Count on me: Chronograph explained

21.12.2018

Chronograph arguably holds one of the leading position in the list of the most common complications. And while it’s not very likely that the owners of such a piece  measure their sporting achievements or elevator trips on a daily basis, the function for precise measurements surely gives some weight and high-brow attitude to a watch. The interactive nature of the device has played a significant role in its popularity. Most complications allow you to enjoy the process or the result of their work, period. With a chrono, you’ll have to press the buttons, check the readings, or in other words,  be in the moment and have fun.


Some ten years ago, French watchmaker Nicolas-Mathieu Rieussec was widely considered the chronograph inventor. In 1821 he created a special device for measuring the time horses take to travel the prescribed race distances. Its second hand was equipped with a small inkwell that left a tiny black mark on the paper dial with a push of a button. A lot of improvements soon followed, including a movement by Austrian Joseph-Thaddeus Winnerl, considered the predecessor of a modern split-chronograph. Nevertheless, the principle and the name have been fully patented only on May 14, 1862 by the Swiss watchmaker Adolphe Nicole. Half a century later, in 1913, Longines produced the first wristwatch chronograph, and in 1933, the guys at Breitling added the essential final touch – the reset button.


However, there is no such thing as the ultimate truth in history of horology, some knowledge lost in ages past, still breaks through the surface from time to time. And in 2013 all the upper-mentioned status quo underwent a tremendous revision. In short, the independent brand, named after the great French watchmaker Louis Moinet, has purchased a previously unknown pocket chronograph of his creation at an auction. A careful examination as well as some paperwork from the archives dated the artifact back to 1816. So the pioneering status has moved from Rieussec to Moinet. According to the discovered documents, an avid astronomer Louis Moinet had created the piece with his own needs in mind and absolutely no intention of selling it. The guy was an avid astronomer, and needed a proper device for measuring the movement speed of celestials bodies. Thanks to the frequency of 216 000 vibrations per hour, it was capable of an incredible accuracy of up to 1/60 of a second. Despite some spoken degree of skepticism (1/60 seconds and 216,000 vibrations per hour in 1816? If Moinet has made it for himself, why did he sign a logo on the dial?), the watch world accepted the discovery.


Unlike its close relative a stopwatch, a chronograph is not a stand-alone unit, but an integrated part of a watch. There are quite a few chronograph modules that can be added to the existing watch movement, but still it serves its own purpose side by side with regular time telling. The most pure and traditional mono-pusher chronographs feature just one button for starting, stoping and reseting the counter. Chronographs with additional reset button are able to continue the measurement directly after the previous stop. Split-seconds chronographs are equipped with two hands for  monitoring two processes of different duration, and thus feature a third button. It fixes one hand while the other continues to move. Fly-back chronographs are used for serial measurements, done immediately one after the other: upon completion of one cycle, the pressed button instantly resets the result and starts counting the next one.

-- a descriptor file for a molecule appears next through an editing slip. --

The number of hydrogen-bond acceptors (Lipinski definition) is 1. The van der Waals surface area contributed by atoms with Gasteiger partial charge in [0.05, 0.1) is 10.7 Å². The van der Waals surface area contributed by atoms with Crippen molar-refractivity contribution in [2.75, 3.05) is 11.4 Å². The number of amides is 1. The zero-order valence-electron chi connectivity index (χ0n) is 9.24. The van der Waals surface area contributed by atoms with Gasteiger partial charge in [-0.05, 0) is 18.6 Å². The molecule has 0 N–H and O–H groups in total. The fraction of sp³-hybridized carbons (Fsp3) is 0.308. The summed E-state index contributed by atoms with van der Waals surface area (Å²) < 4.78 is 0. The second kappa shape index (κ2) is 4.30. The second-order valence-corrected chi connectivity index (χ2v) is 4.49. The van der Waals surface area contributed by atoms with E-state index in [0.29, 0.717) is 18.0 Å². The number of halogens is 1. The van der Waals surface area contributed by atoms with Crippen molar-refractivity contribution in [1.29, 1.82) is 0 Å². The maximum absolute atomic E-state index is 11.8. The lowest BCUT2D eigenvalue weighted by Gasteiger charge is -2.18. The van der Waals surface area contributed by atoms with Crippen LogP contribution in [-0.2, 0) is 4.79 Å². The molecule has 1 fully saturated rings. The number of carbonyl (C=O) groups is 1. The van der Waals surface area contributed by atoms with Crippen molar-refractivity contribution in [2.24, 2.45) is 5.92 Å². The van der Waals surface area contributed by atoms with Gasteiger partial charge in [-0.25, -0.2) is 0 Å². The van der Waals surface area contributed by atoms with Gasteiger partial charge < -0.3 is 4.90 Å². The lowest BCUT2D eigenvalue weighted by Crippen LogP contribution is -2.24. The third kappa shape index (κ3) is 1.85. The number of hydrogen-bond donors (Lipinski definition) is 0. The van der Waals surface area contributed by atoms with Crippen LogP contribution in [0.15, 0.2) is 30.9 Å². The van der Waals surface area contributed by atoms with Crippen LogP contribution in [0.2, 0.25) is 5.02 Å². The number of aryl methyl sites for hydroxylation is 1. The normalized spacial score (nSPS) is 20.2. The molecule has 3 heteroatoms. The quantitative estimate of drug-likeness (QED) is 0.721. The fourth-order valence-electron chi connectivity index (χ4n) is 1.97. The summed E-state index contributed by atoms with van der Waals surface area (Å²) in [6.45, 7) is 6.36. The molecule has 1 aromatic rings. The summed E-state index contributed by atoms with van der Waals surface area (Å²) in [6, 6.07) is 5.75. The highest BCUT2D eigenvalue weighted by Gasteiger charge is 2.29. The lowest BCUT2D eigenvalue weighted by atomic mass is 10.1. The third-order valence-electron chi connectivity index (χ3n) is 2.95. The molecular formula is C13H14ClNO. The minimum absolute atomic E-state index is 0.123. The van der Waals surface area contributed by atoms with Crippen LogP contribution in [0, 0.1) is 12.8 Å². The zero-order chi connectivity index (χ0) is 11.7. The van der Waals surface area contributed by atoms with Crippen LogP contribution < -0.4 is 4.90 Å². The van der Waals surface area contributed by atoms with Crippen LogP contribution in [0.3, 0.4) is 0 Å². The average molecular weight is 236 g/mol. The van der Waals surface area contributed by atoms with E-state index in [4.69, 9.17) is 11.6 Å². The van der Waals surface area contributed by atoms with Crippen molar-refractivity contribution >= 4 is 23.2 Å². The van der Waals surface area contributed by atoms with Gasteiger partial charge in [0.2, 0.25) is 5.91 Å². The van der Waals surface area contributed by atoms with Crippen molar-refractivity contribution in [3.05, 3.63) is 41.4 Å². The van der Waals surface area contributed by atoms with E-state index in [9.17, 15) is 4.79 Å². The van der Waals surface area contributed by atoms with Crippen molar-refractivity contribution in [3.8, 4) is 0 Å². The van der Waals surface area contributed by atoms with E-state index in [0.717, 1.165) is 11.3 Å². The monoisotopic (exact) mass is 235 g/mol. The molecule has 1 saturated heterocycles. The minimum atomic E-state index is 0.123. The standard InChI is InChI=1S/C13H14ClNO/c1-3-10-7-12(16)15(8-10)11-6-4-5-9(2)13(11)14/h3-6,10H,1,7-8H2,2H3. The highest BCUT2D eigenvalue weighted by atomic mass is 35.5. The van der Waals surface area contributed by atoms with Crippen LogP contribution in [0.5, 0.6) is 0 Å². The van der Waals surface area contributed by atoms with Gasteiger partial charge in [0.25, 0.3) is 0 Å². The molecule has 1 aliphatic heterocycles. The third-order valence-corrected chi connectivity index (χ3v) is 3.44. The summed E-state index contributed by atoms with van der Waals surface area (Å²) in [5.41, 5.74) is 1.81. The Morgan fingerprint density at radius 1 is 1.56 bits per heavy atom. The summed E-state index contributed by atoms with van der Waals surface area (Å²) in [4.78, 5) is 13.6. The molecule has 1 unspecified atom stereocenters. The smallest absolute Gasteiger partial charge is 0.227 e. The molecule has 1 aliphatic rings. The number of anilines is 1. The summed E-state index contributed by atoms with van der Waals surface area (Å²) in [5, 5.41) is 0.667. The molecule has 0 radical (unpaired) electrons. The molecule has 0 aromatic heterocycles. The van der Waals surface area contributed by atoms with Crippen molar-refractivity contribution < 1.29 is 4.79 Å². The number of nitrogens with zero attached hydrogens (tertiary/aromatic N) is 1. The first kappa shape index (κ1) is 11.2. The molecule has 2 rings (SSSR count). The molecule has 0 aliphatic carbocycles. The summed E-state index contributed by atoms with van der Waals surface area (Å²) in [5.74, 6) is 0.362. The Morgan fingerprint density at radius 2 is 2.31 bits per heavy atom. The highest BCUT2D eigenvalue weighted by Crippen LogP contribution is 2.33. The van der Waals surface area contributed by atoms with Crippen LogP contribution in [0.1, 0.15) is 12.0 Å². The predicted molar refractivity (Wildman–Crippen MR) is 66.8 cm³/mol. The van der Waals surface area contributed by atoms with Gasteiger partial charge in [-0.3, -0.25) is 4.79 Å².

Generally speaking, the majority of chronographs use one of the two basic principles. The column wheel mechanism considered the most pure and historically important features a wheel with triangular teeth, looking very much like your typical chess rook or a medieval tower. When the user pushes the button the wheel rotates by one step, allowing the mechanism to perform one of the three consecutive actions: start, stop, and reset, or in some cases start and stop. This strict order was pretty much dictated by precautions: in the early stages of the technology, an attempt to nullify the result when the chrono was running could lead to a serious damage. The more modern cam mechanism is much more simple, efficient, and easy to maintain comparing to a column wheel. Basically, it’s a system of leverages interacting with each other, and in terms of functionality, it’s certainly by no means inferior to the elder brother.


There are also several ways of starting the chronograph mechanism operation with the traditional method of horizontal clutch being the first. The chronograph wheel comes in contacted with the main gear train with a the push of a button,. Despite its aesthetic perfection (watching the process through the transparent case back is a feast for the eyes), it suffers from a number of drawbacks. The teeth do not always perfectly match each other, and at the very start the hand can make a slight ‘jump’.

To solve this problem, a vertical clutch has been developed. The chronograph wheel is placed in parallel to the seconds-hand wheel and synchronizes with it via a clutch. All the upper mentioned principles can come in different combinations, so choice, as always, is up to you.


The tech-y appearance of the chronographs seems to attracts more and more buyers, and for a reason. Two or three, sub-dials and a bunch of additional hands quite naturally make something of a statement: ‘move along, a serious piece of technology here!’ And it surely fits the spirit of adventure-driven aesthetics and style. Maybe the urge to measure something important will push someone for competing in a race or start calculating the stars. After all it was an Omega Speedmaster helping Neil Armstrong and Buzz Aldrin land their spaceship to the Moon.